Yorkshire director of cricket Martyn Moxon says he had no qualms about making 15-year-old wicketkeeper Barney Gibson the youngest first-class cricketer in the county’s history this week.
Gibson, aged just 15 and 27 days, was selected for the three-day match against Durham University after Moxon opted to rest senior glovemen Jonathan Bairstow and Gerard Brophy.
He was facing up to a Tykes attack that included England seamer Ajmal Shahzad and took a superb diving catch off Oliver Hannon-Dalby to celebrate his inclusion.
He claimed a second catch off the spin of David Wainwright after spending 81.2 overs in the field and pleased Moxon with his approach to the game.
“We like to give our young players a chance but they have to be good enough and Barney’s proved he is good enough at this moment in time,” said Moxon.
“His first catch today was outstanding and would have been a good catch for a keeper of any age.
“He’ll not have kep to that kind of pace very much, but he’s not fazed by the occasion or the publicity he’s now getting.
“For someone so young he’s very level-headed he knows what he needs to do.”
Gibson broke a 144-year-old record when he strode on to the field for Yorkshire against Durham University at the Racecourse Ground in Durham on Wednesday.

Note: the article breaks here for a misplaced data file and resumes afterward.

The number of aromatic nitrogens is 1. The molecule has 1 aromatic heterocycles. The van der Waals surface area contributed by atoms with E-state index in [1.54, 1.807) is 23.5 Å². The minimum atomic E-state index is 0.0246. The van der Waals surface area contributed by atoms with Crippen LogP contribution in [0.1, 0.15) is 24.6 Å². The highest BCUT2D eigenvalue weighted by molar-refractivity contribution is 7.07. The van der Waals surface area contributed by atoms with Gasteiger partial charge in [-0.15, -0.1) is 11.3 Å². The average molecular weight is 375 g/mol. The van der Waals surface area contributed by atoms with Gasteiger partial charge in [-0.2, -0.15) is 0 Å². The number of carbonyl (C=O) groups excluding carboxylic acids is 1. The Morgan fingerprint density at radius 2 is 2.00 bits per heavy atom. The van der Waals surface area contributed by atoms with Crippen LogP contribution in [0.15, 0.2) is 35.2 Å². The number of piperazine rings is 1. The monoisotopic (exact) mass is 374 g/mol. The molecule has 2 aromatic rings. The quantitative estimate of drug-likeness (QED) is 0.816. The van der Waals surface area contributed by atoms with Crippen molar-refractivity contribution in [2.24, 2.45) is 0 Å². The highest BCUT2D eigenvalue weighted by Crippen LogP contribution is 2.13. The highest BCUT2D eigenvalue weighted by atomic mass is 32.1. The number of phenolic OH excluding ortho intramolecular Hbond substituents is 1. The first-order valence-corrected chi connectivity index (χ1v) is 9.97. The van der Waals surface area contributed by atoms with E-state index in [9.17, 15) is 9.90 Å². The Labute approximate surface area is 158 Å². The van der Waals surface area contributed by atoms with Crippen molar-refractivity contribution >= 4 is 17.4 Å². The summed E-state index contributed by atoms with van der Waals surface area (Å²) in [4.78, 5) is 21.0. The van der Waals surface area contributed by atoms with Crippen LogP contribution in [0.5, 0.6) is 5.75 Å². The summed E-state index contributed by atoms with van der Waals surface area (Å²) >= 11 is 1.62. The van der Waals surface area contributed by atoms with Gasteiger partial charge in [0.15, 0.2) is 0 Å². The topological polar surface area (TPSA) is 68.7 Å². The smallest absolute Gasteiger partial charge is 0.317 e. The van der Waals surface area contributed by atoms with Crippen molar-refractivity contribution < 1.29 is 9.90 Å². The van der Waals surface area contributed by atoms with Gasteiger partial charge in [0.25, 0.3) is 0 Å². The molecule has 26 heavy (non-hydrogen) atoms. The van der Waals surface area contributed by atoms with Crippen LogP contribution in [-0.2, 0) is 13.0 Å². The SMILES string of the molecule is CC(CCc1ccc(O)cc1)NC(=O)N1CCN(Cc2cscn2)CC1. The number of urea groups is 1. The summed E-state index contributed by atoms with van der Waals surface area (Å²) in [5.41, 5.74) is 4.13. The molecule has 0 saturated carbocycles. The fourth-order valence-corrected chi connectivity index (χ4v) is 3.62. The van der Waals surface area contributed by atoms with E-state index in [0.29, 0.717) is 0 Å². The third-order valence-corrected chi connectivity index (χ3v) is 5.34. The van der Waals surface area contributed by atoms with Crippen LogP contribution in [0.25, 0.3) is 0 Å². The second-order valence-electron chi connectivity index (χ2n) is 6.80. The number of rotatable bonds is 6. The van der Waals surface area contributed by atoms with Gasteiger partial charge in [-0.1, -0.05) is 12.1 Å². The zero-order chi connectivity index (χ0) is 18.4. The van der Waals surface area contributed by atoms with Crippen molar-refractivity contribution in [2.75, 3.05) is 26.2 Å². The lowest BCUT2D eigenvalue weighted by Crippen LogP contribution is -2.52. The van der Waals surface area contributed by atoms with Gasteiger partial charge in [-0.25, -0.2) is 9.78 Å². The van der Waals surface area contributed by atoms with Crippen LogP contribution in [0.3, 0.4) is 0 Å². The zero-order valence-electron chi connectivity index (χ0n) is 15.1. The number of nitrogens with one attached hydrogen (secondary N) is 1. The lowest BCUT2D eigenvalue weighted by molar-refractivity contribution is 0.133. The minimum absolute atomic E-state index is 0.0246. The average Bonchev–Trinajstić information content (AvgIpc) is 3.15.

Charles Young was 104 days Gibson’s elder when he played for Hampshire against Kent at Gravesend in 1867.
Gibson received special dispensation from Crawshaw School, Pudsey, where he is a fourth-year pupil, to make his appearance in the match.
Gibson emerged at reigning Bradford League champions Pudsey Congs, the club of Herbert Sutcliffe and, more recently, Matthew Hoggard.
The club’s cricket chairman Ralph Middlebrook, father of Northamptonshire off-spinner James, said: ‘It’s a wonderful achievement, we are very proud of him and the fact he has come through the ranks at our club.’
Charles Young, England’s previous youngest first-class cricketer, was aged 15 years and 131 days when he made his debut.